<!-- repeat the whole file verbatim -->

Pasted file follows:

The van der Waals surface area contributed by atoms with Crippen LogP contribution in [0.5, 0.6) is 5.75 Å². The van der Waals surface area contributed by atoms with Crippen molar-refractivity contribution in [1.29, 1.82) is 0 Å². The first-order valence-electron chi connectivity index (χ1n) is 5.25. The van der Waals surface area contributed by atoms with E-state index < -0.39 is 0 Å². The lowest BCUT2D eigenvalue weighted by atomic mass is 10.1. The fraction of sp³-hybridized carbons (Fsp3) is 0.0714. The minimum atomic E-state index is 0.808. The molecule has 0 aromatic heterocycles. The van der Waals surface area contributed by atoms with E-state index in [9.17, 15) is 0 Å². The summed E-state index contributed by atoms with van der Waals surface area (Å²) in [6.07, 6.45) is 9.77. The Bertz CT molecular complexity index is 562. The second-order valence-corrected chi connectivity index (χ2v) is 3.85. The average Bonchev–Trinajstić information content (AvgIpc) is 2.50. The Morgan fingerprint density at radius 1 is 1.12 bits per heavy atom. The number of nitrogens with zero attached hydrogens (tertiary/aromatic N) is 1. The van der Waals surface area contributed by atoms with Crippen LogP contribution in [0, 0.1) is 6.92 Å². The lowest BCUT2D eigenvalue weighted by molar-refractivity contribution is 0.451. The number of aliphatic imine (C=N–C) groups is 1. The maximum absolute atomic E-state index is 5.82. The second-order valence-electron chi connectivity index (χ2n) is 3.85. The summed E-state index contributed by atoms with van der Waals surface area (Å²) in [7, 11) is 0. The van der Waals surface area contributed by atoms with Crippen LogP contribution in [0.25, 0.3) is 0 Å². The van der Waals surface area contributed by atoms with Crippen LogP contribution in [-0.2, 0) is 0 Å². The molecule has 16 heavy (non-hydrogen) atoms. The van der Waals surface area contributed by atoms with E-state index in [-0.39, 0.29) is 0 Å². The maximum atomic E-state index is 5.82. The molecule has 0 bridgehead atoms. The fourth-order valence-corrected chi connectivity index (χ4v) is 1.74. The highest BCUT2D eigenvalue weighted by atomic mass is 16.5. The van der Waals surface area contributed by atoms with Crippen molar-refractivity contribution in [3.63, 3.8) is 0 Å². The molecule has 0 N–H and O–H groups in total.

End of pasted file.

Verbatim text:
The van der Waals surface area contributed by atoms with Crippen LogP contribution in [0.5, 0.6) is 5.75 Å². The van der Waals surface area contributed by atoms with Crippen molar-refractivity contribution in [1.29, 1.82) is 0 Å². The first-order valence-electron chi connectivity index (χ1n) is 5.25. The van der Waals surface area contributed by atoms with E-state index < -0.39 is 0 Å². The lowest BCUT2D eigenvalue weighted by atomic mass is 10.1. The fraction of sp³-hybridized carbons (Fsp3) is 0.0714. The minimum atomic E-state index is 0.808. The molecule has 0 aromatic heterocycles. The van der Waals surface area contributed by atoms with E-state index in [9.17, 15) is 0 Å². The summed E-state index contributed by atoms with van der Waals surface area (Å²) in [6.07, 6.45) is 9.77. The Bertz CT molecular complexity index is 562. The second-order valence-corrected chi connectivity index (χ2v) is 3.85. The average Bonchev–Trinajstić information content (AvgIpc) is 2.50. The Morgan fingerprint density at radius 1 is 1.12 bits per heavy atom. The number of nitrogens with zero attached hydrogens (tertiary/aromatic N) is 1. The van der Waals surface area contributed by atoms with Crippen LogP contribution in [0, 0.1) is 6.92 Å². The lowest BCUT2D eigenvalue weighted by molar-refractivity contribution is 0.451. The number of aliphatic imine (C=N–C) groups is 1. The maximum absolute atomic E-state index is 5.82. The second-order valence-electron chi connectivity index (χ2n) is 3.85. The summed E-state index contributed by atoms with van der Waals surface area (Å²) in [7, 11) is 0. The van der Waals surface area contributed by atoms with Crippen LogP contribution in [0.25, 0.3) is 0 Å². The van der Waals surface area contributed by atoms with Crippen LogP contribution in [-0.2, 0) is 0 Å². The molecule has 16 heavy (non-hydrogen) atoms. The van der Waals surface area contributed by atoms with E-state index in [-0.39, 0.29) is 0 Å². The maximum atomic E-state index is 5.82. The molecule has 0 bridgehead atoms. The fourth-order valence-corrected chi connectivity index (χ4v) is 1.74. The highest BCUT2D eigenvalue weighted by atomic mass is 16.5. The van der Waals surface area contributed by atoms with Crippen molar-refractivity contribution in [3.63, 3.8) is 0 Å². The molecule has 0 N–H and O–H groups in total.